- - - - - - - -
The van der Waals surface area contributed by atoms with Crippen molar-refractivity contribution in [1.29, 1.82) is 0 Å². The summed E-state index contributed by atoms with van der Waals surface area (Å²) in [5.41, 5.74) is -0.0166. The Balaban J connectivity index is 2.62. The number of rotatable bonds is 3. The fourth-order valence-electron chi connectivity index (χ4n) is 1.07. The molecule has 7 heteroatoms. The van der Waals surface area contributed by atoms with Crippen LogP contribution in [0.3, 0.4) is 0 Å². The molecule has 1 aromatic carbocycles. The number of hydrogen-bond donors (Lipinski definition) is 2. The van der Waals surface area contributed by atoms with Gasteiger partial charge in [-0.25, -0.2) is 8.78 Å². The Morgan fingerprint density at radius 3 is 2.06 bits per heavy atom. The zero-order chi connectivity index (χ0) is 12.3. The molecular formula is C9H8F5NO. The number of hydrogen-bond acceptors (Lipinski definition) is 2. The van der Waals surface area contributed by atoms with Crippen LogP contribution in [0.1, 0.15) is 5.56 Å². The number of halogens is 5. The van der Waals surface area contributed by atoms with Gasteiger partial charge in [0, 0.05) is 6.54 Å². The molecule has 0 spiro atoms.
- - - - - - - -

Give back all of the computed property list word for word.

The van der Waals surface area contributed by atoms with Crippen molar-refractivity contribution in [1.29, 1.82) is 0 Å². The summed E-state index contributed by atoms with van der Waals surface area (Å²) in [5.41, 5.74) is -0.0166. The Balaban J connectivity index is 2.62. The number of rotatable bonds is 3. The fourth-order valence-electron chi connectivity index (χ4n) is 1.07. The molecule has 7 heteroatoms. The van der Waals surface area contributed by atoms with Crippen LogP contribution in [0.3, 0.4) is 0 Å². The molecule has 1 aromatic carbocycles. The number of hydrogen-bond donors (Lipinski definition) is 2. The van der Waals surface area contributed by atoms with Gasteiger partial charge in [-0.25, -0.2) is 8.78 Å². The Morgan fingerprint density at radius 3 is 2.06 bits per heavy atom. The zero-order chi connectivity index (χ0) is 12.3. The molecular formula is C9H8F5NO. The number of hydrogen-bond acceptors (Lipinski definition) is 2. The van der Waals surface area contributed by atoms with Crippen LogP contribution in [0.1, 0.15) is 5.56 Å². The number of halogens is 5. The van der Waals surface area contributed by atoms with Gasteiger partial charge in [0, 0.05) is 6.54 Å². The molecule has 0 spiro atoms.